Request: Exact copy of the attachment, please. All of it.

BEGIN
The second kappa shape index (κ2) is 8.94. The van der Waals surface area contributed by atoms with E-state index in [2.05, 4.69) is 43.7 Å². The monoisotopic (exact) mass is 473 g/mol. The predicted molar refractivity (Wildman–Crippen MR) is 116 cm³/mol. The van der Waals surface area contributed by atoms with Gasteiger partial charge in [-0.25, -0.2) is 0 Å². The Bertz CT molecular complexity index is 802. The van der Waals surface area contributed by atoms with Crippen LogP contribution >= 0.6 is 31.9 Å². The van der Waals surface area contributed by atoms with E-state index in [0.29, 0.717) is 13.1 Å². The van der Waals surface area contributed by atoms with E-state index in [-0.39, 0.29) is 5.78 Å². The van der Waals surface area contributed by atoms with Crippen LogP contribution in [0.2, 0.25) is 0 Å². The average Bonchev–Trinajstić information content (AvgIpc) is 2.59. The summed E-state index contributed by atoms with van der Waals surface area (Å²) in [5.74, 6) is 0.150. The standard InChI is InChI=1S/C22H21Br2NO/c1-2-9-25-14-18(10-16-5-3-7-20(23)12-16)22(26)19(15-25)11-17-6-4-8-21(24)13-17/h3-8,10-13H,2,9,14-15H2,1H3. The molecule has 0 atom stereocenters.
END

The second kappa shape index (κ2) is 8.94. The van der Waals surface area contributed by atoms with E-state index in [2.05, 4.69) is 43.7 Å². The monoisotopic (exact) mass is 473 g/mol. The predicted molar refractivity (Wildman–Crippen MR) is 116 cm³/mol. The van der Waals surface area contributed by atoms with Gasteiger partial charge in [-0.25, -0.2) is 0 Å². The Bertz CT molecular complexity index is 802. The van der Waals surface area contributed by atoms with Crippen LogP contribution >= 0.6 is 31.9 Å². The van der Waals surface area contributed by atoms with E-state index in [0.29, 0.717) is 13.1 Å². The van der Waals surface area contributed by atoms with E-state index in [-0.39, 0.29) is 5.78 Å². The van der Waals surface area contributed by atoms with Crippen LogP contribution in [0.2, 0.25) is 0 Å². The average Bonchev–Trinajstić information content (AvgIpc) is 2.59. The summed E-state index contributed by atoms with van der Waals surface area (Å²) in [5.74, 6) is 0.150. The standard InChI is InChI=1S/C22H21Br2NO/c1-2-9-25-14-18(10-16-5-3-7-20(23)12-16)22(26)19(15-25)11-17-6-4-8-21(24)13-17/h3-8,10-13H,2,9,14-15H2,1H3. The molecule has 0 atom stereocenters.